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  1. Anonymous7:53 AM

    Liked the "turbocharged" homily...couldn't remember any in that style. It made the point on the third paragraph positively clear.

  2. Anonymous11:13 AM

    I was subjected to the same objection by a Protestant who had spoken like a Roman! Unfortunately, I was so offended that the only answer that I could muster was to deny, whereas a better answer would have been to admit it, like His disciples did and His deserters didn't. What else could I have said? What other short and long answers could I have given?


  3. Reminds me of what Flannery O'Connor said to a sophisticated Christian who held that the Eucharist was only a symbol: "If it's only a symbol, the hell with it."

    1. I love Flannery. Wish I had known her personally.

  4. Greetings Father — I am afraid this homily does confuse the matter of 'Catholic Cannibalism' and what is actually true and what is not. Having lived in the South while outside of the faith, I heard this a lot and a Catholic friend taking grad courses at a Southern Baptist affliated university shared information about her required reading that contains such charges.

    I am no scholar, nor one well verse in all Catholic teachings. I did do some searching for apologetic answers to these charges, because as you stated, it certainly appears this is what Christ is teaching, but 'cannibalism' is against the Jewish dietary laws, so what is really going on here? It seems the homily does not provide the critical nuance that could satisfy the reader (or perhaps a Southern Baptist), and leading Catholics and others to accept the 'cannibalism' charge.

    " ... Not mere representational action in history. Not just an “absence of forgetting.” Real food, real drink for eternal life. And this is why they are shocked to hear Jesus teaching what can only be called cannibalism. I don’t think Jesus eases their fears any in the explanation of his baffling claim ..."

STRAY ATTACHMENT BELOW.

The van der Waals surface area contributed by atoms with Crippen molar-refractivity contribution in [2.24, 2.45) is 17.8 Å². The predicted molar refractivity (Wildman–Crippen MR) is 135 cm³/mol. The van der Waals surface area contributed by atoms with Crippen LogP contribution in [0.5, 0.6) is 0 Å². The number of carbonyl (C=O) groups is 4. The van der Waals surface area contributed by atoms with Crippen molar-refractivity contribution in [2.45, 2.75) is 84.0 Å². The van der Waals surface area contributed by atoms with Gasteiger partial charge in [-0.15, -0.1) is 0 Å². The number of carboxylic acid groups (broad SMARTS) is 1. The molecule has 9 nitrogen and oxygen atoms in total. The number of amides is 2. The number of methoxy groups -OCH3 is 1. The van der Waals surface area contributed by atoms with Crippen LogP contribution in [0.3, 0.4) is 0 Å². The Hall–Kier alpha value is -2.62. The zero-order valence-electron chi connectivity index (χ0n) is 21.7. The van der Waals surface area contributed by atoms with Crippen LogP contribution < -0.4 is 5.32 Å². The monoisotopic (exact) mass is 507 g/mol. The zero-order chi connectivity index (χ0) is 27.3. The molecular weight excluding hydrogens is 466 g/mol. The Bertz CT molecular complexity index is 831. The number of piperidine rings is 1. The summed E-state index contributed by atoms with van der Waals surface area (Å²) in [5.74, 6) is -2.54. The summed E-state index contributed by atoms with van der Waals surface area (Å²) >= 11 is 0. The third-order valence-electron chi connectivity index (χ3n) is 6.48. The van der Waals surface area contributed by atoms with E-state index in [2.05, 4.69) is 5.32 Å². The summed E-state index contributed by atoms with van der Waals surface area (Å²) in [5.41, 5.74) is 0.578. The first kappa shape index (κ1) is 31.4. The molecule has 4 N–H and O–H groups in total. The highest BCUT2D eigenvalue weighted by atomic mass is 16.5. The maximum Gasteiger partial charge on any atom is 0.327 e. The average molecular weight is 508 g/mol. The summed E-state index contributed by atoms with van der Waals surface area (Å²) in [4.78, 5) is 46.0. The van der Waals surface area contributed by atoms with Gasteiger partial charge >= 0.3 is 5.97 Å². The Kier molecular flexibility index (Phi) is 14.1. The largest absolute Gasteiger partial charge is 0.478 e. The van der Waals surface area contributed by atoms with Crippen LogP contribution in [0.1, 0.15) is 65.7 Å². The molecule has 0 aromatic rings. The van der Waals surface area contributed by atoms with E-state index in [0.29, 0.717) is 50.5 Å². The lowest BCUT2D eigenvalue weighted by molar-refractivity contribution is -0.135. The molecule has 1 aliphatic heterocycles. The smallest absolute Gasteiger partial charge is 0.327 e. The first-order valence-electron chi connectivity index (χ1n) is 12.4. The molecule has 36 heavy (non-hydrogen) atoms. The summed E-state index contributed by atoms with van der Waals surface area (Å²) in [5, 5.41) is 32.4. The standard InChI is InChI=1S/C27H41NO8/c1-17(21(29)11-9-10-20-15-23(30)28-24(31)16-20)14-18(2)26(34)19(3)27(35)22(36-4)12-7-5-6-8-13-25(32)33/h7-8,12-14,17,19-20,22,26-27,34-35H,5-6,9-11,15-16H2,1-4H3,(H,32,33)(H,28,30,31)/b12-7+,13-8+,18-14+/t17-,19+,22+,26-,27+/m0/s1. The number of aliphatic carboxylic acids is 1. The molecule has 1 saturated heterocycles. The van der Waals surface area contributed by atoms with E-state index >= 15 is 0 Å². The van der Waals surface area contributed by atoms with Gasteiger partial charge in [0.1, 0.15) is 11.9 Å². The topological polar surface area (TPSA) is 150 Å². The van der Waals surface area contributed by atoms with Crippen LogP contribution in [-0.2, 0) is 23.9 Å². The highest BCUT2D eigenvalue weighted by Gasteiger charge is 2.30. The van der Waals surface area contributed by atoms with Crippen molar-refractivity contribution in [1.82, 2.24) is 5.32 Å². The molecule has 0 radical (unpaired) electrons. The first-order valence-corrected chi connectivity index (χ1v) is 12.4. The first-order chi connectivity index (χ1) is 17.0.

Below is a link to an article on the same subject which does provide the subtle but significant differences. I have seen this explanation several times in the past by other writers. Are they in error?

    source: http://www.thecatholicthing.org/columns/2011/the-eucharist-a-cannibalism.html"

    " ... But while Holy Communion does involve eating human flesh and blood, it is not true that it is cannibalistic. How so?

    The Eucharist is life. Cannibals eat what is dead. The Aztecs, the most notorious cannibalistic society in history, ate the beating hearts of victims, but they were still eating something doomed to die, and in the act of eating, it did die. By contrast, Christ, is alive. He rose on the third day, and is present in the Eucharist as fully alive (indeed, He is Life itself). Our reception of the Eucharist doesn’t destroy or change that in any way.

    The Eucharist is the whole body and blood of Jesus Christ. Cannibals only take a part of their victims. ....

    1. PML, thank you for your thoughtful comment and question. . .

      The article referenced above is correct. The difference btw that article and my homily is that I only about 4 mins. to make my point! :-)

      Since I'm preaching to a congregation of daily Mass-goers, it's really not necessary for me to spell out the difference btw cannibalism and communion.

      That the Jews were horrified by Jesus' claims is evidence that they understood he wasn't speaking metaphorically or symbolically (as the Protestants insist). He was speaking sacramentally. Something the Jews should have understood but didn't.